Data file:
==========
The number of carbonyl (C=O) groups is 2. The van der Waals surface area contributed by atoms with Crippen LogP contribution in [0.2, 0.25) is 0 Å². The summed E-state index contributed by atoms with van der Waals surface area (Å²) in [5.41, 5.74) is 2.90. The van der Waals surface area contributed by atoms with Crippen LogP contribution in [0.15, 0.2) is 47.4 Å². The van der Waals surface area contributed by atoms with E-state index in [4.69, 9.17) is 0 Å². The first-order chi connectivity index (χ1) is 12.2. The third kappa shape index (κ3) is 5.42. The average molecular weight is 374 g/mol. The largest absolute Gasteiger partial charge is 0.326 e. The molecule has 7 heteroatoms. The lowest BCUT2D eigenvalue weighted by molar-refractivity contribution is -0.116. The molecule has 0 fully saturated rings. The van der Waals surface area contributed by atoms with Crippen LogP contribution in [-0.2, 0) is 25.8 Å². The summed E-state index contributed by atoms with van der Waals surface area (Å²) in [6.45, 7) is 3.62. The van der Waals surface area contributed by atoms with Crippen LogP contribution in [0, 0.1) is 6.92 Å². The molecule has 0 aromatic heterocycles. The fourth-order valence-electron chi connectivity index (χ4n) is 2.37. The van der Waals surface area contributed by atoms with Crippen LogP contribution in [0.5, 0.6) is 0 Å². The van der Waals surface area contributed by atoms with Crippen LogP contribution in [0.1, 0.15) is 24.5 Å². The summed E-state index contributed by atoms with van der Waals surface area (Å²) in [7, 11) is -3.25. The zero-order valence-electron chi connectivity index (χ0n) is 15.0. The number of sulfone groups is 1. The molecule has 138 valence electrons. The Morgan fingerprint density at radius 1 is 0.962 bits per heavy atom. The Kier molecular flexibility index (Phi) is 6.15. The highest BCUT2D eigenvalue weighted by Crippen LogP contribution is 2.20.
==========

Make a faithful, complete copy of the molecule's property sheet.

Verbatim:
The number of carbonyl (C=O) groups is 2. The van der Waals surface area contributed by atoms with Crippen LogP contribution in [0.2, 0.25) is 0 Å². The summed E-state index contributed by atoms with van der Waals surface area (Å²) in [5.41, 5.74) is 2.90. The van der Waals surface area contributed by atoms with Crippen LogP contribution in [0.15, 0.2) is 47.4 Å². The van der Waals surface area contributed by atoms with E-state index in [4.69, 9.17) is 0 Å². The first-order chi connectivity index (χ1) is 12.2. The third kappa shape index (κ3) is 5.42. The average molecular weight is 374 g/mol. The largest absolute Gasteiger partial charge is 0.326 e. The molecule has 7 heteroatoms. The lowest BCUT2D eigenvalue weighted by molar-refractivity contribution is -0.116. The molecule has 0 fully saturated rings. The van der Waals surface area contributed by atoms with Crippen LogP contribution in [-0.2, 0) is 25.8 Å². The summed E-state index contributed by atoms with van der Waals surface area (Å²) in [6.45, 7) is 3.62. The van der Waals surface area contributed by atoms with Crippen LogP contribution in [0, 0.1) is 6.92 Å². The molecule has 0 aromatic heterocycles. The fourth-order valence-electron chi connectivity index (χ4n) is 2.37. The van der Waals surface area contributed by atoms with Crippen LogP contribution in [0.5, 0.6) is 0 Å². The van der Waals surface area contributed by atoms with Crippen LogP contribution in [0.1, 0.15) is 24.5 Å². The summed E-state index contributed by atoms with van der Waals surface area (Å²) in [7, 11) is -3.25. The zero-order valence-electron chi connectivity index (χ0n) is 15.0. The number of sulfone groups is 1. The molecule has 138 valence electrons. The Morgan fingerprint density at radius 1 is 0.962 bits per heavy atom. The Kier molecular flexibility index (Phi) is 6.15. The highest BCUT2D eigenvalue weighted by Crippen LogP contribution is 2.20.